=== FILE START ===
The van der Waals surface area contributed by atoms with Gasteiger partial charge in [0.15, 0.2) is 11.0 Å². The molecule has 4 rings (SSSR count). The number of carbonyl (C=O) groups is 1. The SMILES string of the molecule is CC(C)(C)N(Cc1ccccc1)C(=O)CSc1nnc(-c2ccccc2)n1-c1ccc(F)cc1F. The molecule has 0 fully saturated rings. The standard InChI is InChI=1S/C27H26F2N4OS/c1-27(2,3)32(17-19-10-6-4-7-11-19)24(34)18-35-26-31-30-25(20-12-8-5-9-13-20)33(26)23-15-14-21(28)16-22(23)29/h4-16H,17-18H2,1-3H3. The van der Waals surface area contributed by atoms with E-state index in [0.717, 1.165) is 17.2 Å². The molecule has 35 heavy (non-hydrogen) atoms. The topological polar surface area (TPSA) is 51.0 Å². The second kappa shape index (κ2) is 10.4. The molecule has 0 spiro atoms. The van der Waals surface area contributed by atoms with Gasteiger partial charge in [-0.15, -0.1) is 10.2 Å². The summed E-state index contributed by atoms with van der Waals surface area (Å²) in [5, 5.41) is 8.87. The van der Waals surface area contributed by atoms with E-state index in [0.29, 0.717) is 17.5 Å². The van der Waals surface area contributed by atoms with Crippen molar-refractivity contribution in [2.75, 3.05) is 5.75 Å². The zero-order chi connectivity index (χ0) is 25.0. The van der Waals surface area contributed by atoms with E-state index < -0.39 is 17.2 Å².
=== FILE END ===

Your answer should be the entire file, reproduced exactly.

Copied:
The van der Waals surface area contributed by atoms with Gasteiger partial charge in [0.15, 0.2) is 11.0 Å². The molecule has 4 rings (SSSR count). The number of carbonyl (C=O) groups is 1. The SMILES string of the molecule is CC(C)(C)N(Cc1ccccc1)C(=O)CSc1nnc(-c2ccccc2)n1-c1ccc(F)cc1F. The molecule has 0 fully saturated rings. The standard InChI is InChI=1S/C27H26F2N4OS/c1-27(2,3)32(17-19-10-6-4-7-11-19)24(34)18-35-26-31-30-25(20-12-8-5-9-13-20)33(26)23-15-14-21(28)16-22(23)29/h4-16H,17-18H2,1-3H3. The van der Waals surface area contributed by atoms with E-state index in [0.717, 1.165) is 17.2 Å². The molecule has 35 heavy (non-hydrogen) atoms. The topological polar surface area (TPSA) is 51.0 Å². The second kappa shape index (κ2) is 10.4. The molecule has 0 spiro atoms. The van der Waals surface area contributed by atoms with Gasteiger partial charge in [-0.15, -0.1) is 10.2 Å². The summed E-state index contributed by atoms with van der Waals surface area (Å²) in [5, 5.41) is 8.87. The van der Waals surface area contributed by atoms with E-state index in [0.29, 0.717) is 17.5 Å². The van der Waals surface area contributed by atoms with Crippen molar-refractivity contribution in [2.75, 3.05) is 5.75 Å². The zero-order chi connectivity index (χ0) is 25.0. The van der Waals surface area contributed by atoms with E-state index < -0.39 is 17.2 Å².